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Selected Translations

3.73 of 5 stars 3.73  ·  rating details  ·  22 ratings  ·  4 reviews
The present volume, edited by Weissbort, surveys this aspect of Hughes' canon for the first time, offering a broad selection from his numerous translations, together with hitherto unpublished material (versions of Paul Eluard, or of Yves Bonnefoy), and excerpts from essays and letters. Strongly rooted in a native tradition, Hughes was nevertheless indebted to literary cult...more
Hardcover, 232 pages
Published December 1st 2006 by Faber & Faber
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I will say at the outset that it is irritating that this is a "selected" rather than "collected" volume; it is time to gather up all of Hughes' literary work and make it available to people in as few volumes as possible.

The Bardo Thodol (Tibetan Book of the Dead) is a guide for the recently deceased; it is intended to help the dead avoid re-incarnation (escape the Wheel of Life). Hughes has translated/adapted several excerpts that appear as the first section of this volume. I found them fascinat...more
Ted Hughes had a lifelong interest in translation; he and Daniel Weissbort founded Modern Poetry in Translation in 1965. Most of these translations were destined for other publications, however, or for the stage. They include full or partial poems by Homer, Yves Bonnefoy, Aeschylus, Yehuda Amichai, Lorenzo de Medici, Racine, Eluard and many others. Weissbort is the editor of this volume.

There are many selections from poets I had never heard of, including a stunning version of 'The Boy Changed in...more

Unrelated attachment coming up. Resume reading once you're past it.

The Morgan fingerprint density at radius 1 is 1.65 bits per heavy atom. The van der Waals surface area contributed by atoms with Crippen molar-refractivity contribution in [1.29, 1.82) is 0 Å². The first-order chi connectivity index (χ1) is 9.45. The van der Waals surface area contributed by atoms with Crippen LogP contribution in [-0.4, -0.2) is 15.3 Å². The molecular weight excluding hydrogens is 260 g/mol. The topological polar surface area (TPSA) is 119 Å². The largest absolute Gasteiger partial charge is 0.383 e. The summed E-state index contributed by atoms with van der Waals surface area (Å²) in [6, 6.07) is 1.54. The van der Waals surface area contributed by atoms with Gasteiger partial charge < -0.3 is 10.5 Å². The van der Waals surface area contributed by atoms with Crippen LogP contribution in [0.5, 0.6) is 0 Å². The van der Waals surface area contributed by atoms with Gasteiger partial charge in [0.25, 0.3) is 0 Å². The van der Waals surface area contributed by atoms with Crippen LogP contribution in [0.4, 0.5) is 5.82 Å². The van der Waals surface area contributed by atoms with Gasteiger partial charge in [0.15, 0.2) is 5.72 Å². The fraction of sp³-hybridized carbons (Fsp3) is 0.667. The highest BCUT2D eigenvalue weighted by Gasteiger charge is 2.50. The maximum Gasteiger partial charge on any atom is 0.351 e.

Christos Kallis
Translations are not quite my piece of cake. And very often I maintain that traslations are a cake that should stay in a dilapidated fridge. The poems are rendered shallow, bare and lifeless, when they undergo a process of translation. Fortunately Ted Hughes translations are in one end of the spectrum - the good one - which merely means "the lesser of two evils".

I understand that this book - selected translations by Ted Hughes - might worth more to some than others. Perhaps even five stars. Wha...more
it was really cheap & i hadn't heard of some of the authors. i admire his audacity - retranslating translations without having read the original...
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Edward James Hughes was an English poet and children's writer, known as Ted Hughes. His most characteristic verse is without sentimentality, emphasizing the cunning and savagery of animal life in harsh, sometimes disjunctive lines.

The dialect of Hughes's native West Riding area of Yorkshire set the tone of his verse. At Pembroke College, Cambridge, he found folklore and anthropology of particular...more
More about Ted Hughes...
Birthday Letters The Iron Man: A Children's Story in Five Nights Crow (Faber Library) Collected Poems Letters of Ted Hughes

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